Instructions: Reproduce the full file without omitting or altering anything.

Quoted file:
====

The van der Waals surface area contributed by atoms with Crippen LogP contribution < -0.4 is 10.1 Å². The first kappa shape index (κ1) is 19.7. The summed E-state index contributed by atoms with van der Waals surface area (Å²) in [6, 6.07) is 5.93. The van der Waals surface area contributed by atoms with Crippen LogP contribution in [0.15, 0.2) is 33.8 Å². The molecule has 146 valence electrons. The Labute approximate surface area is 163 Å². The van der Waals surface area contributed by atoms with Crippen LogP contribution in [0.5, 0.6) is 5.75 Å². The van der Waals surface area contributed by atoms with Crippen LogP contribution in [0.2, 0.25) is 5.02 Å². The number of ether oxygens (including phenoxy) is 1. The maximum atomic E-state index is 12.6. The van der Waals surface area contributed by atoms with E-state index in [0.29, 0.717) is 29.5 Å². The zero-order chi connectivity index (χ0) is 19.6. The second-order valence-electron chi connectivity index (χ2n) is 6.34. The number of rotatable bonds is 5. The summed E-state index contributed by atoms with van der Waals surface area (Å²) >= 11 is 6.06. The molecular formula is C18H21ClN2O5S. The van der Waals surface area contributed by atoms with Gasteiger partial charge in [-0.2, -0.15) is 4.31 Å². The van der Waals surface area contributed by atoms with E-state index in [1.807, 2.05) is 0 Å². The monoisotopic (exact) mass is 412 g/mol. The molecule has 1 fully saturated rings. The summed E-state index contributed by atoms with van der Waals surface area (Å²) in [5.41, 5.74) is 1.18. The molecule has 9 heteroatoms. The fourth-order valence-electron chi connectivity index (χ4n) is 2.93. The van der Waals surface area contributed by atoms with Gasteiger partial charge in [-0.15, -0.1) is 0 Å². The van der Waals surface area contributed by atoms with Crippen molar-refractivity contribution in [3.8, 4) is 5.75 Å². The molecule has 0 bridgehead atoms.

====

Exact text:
The van der Waals surface area contributed by atoms with Crippen LogP contribution < -0.4 is 10.1 Å². The first kappa shape index (κ1) is 19.7. The summed E-state index contributed by atoms with van der Waals surface area (Å²) in [6, 6.07) is 5.93. The van der Waals surface area contributed by atoms with Crippen LogP contribution in [0.15, 0.2) is 33.8 Å². The molecule has 146 valence electrons. The Labute approximate surface area is 163 Å². The van der Waals surface area contributed by atoms with Crippen LogP contribution in [0.5, 0.6) is 5.75 Å². The van der Waals surface area contributed by atoms with Crippen LogP contribution in [0.2, 0.25) is 5.02 Å². The number of ether oxygens (including phenoxy) is 1. The maximum atomic E-state index is 12.6. The van der Waals surface area contributed by atoms with E-state index in [0.29, 0.717) is 29.5 Å². The zero-order chi connectivity index (χ0) is 19.6. The second-order valence-electron chi connectivity index (χ2n) is 6.34. The number of rotatable bonds is 5. The summed E-state index contributed by atoms with van der Waals surface area (Å²) >= 11 is 6.06. The molecular formula is C18H21ClN2O5S. The van der Waals surface area contributed by atoms with Gasteiger partial charge in [-0.2, -0.15) is 4.31 Å². The van der Waals surface area contributed by atoms with E-state index in [1.807, 2.05) is 0 Å². The monoisotopic (exact) mass is 412 g/mol. The molecule has 1 fully saturated rings. The summed E-state index contributed by atoms with van der Waals surface area (Å²) in [5.41, 5.74) is 1.18. The molecule has 9 heteroatoms. The fourth-order valence-electron chi connectivity index (χ4n) is 2.93. The van der Waals surface area contributed by atoms with Gasteiger partial charge in [-0.15, -0.1) is 0 Å². The van der Waals surface area contributed by atoms with Crippen molar-refractivity contribution in [3.8, 4) is 5.75 Å². The molecule has 0 bridgehead atoms.